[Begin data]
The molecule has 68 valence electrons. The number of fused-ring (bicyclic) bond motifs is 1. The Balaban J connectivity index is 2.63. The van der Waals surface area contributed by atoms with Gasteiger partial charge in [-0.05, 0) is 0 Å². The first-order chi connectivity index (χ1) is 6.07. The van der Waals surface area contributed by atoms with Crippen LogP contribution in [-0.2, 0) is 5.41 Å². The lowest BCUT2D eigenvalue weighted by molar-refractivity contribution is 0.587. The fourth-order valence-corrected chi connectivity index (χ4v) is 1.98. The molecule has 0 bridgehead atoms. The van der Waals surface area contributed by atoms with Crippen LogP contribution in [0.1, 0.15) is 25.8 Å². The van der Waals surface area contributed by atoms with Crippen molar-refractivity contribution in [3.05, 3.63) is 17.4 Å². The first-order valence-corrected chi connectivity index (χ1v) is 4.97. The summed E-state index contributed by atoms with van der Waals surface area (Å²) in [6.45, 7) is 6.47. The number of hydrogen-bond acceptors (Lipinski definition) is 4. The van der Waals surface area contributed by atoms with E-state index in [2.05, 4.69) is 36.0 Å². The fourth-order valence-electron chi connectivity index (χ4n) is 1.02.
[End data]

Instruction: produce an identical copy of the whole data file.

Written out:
The molecule has 68 valence electrons. The number of fused-ring (bicyclic) bond motifs is 1. The Balaban J connectivity index is 2.63. The van der Waals surface area contributed by atoms with Gasteiger partial charge in [-0.05, 0) is 0 Å². The first-order chi connectivity index (χ1) is 6.07. The van der Waals surface area contributed by atoms with Crippen LogP contribution in [-0.2, 0) is 5.41 Å². The lowest BCUT2D eigenvalue weighted by molar-refractivity contribution is 0.587. The fourth-order valence-corrected chi connectivity index (χ4v) is 1.98. The molecule has 0 bridgehead atoms. The van der Waals surface area contributed by atoms with Crippen LogP contribution in [0.1, 0.15) is 25.8 Å². The van der Waals surface area contributed by atoms with Crippen molar-refractivity contribution in [3.05, 3.63) is 17.4 Å². The first-order valence-corrected chi connectivity index (χ1v) is 4.97. The summed E-state index contributed by atoms with van der Waals surface area (Å²) in [6.45, 7) is 6.47. The number of hydrogen-bond acceptors (Lipinski definition) is 4. The van der Waals surface area contributed by atoms with E-state index in [2.05, 4.69) is 36.0 Å². The fourth-order valence-electron chi connectivity index (χ4n) is 1.02.